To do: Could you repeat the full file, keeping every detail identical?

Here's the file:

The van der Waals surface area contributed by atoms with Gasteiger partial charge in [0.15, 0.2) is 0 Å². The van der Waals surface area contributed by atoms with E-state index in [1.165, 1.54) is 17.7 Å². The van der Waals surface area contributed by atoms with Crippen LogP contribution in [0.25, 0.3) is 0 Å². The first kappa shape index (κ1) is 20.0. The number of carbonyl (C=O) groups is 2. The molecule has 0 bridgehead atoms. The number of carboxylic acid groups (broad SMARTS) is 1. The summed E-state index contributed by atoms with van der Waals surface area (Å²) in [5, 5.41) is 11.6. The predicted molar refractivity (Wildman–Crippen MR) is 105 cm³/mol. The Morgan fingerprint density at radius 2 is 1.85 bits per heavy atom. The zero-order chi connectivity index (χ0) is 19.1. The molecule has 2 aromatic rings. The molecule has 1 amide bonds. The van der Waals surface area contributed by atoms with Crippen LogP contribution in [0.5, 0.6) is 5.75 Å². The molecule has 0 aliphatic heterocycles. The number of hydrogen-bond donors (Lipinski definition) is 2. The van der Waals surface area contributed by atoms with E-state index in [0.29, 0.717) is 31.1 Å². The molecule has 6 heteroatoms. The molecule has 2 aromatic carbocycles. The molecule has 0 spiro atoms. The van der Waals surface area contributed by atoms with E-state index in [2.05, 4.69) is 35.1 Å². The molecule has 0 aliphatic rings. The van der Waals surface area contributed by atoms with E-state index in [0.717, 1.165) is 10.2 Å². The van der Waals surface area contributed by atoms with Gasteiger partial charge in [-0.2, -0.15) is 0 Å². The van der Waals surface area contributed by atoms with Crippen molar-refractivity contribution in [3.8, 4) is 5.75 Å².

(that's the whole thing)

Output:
The van der Waals surface area contributed by atoms with Gasteiger partial charge in [0.15, 0.2) is 0 Å². The van der Waals surface area contributed by atoms with E-state index in [1.165, 1.54) is 17.7 Å². The van der Waals surface area contributed by atoms with Crippen LogP contribution in [0.25, 0.3) is 0 Å². The first kappa shape index (κ1) is 20.0. The number of carbonyl (C=O) groups is 2. The molecule has 0 bridgehead atoms. The number of carboxylic acid groups (broad SMARTS) is 1. The summed E-state index contributed by atoms with van der Waals surface area (Å²) in [5, 5.41) is 11.6. The predicted molar refractivity (Wildman–Crippen MR) is 105 cm³/mol. The Morgan fingerprint density at radius 2 is 1.85 bits per heavy atom. The zero-order chi connectivity index (χ0) is 19.1. The molecule has 2 aromatic rings. The molecule has 1 amide bonds. The van der Waals surface area contributed by atoms with Crippen LogP contribution in [0.5, 0.6) is 5.75 Å². The molecule has 0 aliphatic heterocycles. The number of hydrogen-bond donors (Lipinski definition) is 2. The van der Waals surface area contributed by atoms with E-state index in [0.29, 0.717) is 31.1 Å². The molecule has 6 heteroatoms. The molecule has 2 aromatic carbocycles. The molecule has 0 spiro atoms. The van der Waals surface area contributed by atoms with E-state index in [2.05, 4.69) is 35.1 Å². The molecule has 0 aliphatic rings. The van der Waals surface area contributed by atoms with E-state index in [0.717, 1.165) is 10.2 Å². The van der Waals surface area contributed by atoms with Gasteiger partial charge in [-0.2, -0.15) is 0 Å². The van der Waals surface area contributed by atoms with Crippen molar-refractivity contribution in [3.8, 4) is 5.75 Å².